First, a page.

A respirator hood is a safety device designed to protect the head and neck while a person breathes through a respirator in environments where there are concerns about exposure to pollutants, hazardous organisms, and other threats. Respirator hoods are usually worn with other protective garments. They can be reusable or disposable and come in a variety of styles for different purposes, along with designs intended to work with different respirator styles. They are available through scientific and safety supply companies.
The respirator hood consists of a hood pulled over the head and made from a strong, flexible material like Tyvek®. A clear viewing window is provided over the face so the person can see and it may be treated with anti-fog products to keep the window clear as the person works. In a supplied air respirator hood, the device connects to an air supply worn on the body or piped into the room, while others are worn with filtration masks, where the person breathes normally through a mask and particulates are trapped in a filter.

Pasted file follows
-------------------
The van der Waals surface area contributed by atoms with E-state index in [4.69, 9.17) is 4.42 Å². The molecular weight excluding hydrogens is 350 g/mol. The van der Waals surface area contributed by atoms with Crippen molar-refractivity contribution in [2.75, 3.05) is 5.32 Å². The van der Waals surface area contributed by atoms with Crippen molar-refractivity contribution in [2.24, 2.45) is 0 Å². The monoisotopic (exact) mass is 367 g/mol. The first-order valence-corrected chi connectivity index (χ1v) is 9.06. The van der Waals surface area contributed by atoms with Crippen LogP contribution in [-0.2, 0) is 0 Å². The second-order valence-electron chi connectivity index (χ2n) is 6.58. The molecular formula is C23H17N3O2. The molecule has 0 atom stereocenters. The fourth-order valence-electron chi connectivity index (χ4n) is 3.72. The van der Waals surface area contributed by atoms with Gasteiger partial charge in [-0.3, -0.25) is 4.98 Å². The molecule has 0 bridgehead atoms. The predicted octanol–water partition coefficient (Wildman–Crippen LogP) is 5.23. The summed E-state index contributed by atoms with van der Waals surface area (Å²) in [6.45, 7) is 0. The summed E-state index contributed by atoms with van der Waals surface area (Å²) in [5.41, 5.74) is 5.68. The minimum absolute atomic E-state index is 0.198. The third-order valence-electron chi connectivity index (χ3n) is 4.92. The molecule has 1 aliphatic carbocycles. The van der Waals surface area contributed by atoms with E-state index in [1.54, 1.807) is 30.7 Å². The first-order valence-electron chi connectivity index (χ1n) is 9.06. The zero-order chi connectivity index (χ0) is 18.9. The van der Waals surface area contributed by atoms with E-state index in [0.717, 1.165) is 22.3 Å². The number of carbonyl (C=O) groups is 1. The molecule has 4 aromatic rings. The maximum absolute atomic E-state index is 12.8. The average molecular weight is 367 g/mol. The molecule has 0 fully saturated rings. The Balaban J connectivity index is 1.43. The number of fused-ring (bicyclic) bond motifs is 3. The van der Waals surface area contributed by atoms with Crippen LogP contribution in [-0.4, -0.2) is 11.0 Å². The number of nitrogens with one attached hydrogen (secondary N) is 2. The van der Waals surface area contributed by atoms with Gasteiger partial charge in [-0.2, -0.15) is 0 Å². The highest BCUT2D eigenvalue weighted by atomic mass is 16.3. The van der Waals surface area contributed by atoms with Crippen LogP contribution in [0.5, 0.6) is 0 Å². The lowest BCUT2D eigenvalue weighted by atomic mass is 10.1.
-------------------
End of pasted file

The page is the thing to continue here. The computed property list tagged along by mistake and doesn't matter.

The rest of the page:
Respirator hoods are designed to fit snugly but comfortably, and they can be intended to work with specific protective gear for the rest of the body. Hazardous materials or hazmat can also be dangerous for the body, and it's important to wear full protection and to follow protocol when putting on protective gear. There is typically a specific order people must use when layering gear and closing it to confirm that the inside of a hazmat suit cannot be penetrated from the outside.
In the case of a disposable respirator hood, after a single use, the gear can be discarded. This may be used in heavily contaminated environments or situations where equipment for sterilizing is not available; people working in the field, for example, will find it easier to simply discard gear than to try to manage sterilization needs. Reusable gear can be sterilized between uses to eliminate any contaminants and used again. It is carefully inspected before being put on to confirm that there are no holes or other compromises that could put the wearer at risk.
Wearing a respirator hood can be hot and uncomfortable. People usually sweat heavily inside hazmat suits, and because the garments do not provide ventilation, the garments can start to feel clammy and unpleasant. Anti-fogging treatments are especially important, as people may get frustrated with poor visibility through the viewing window, and having a fogged view can present a safety risk, as people may not be able to clearly see their working environment.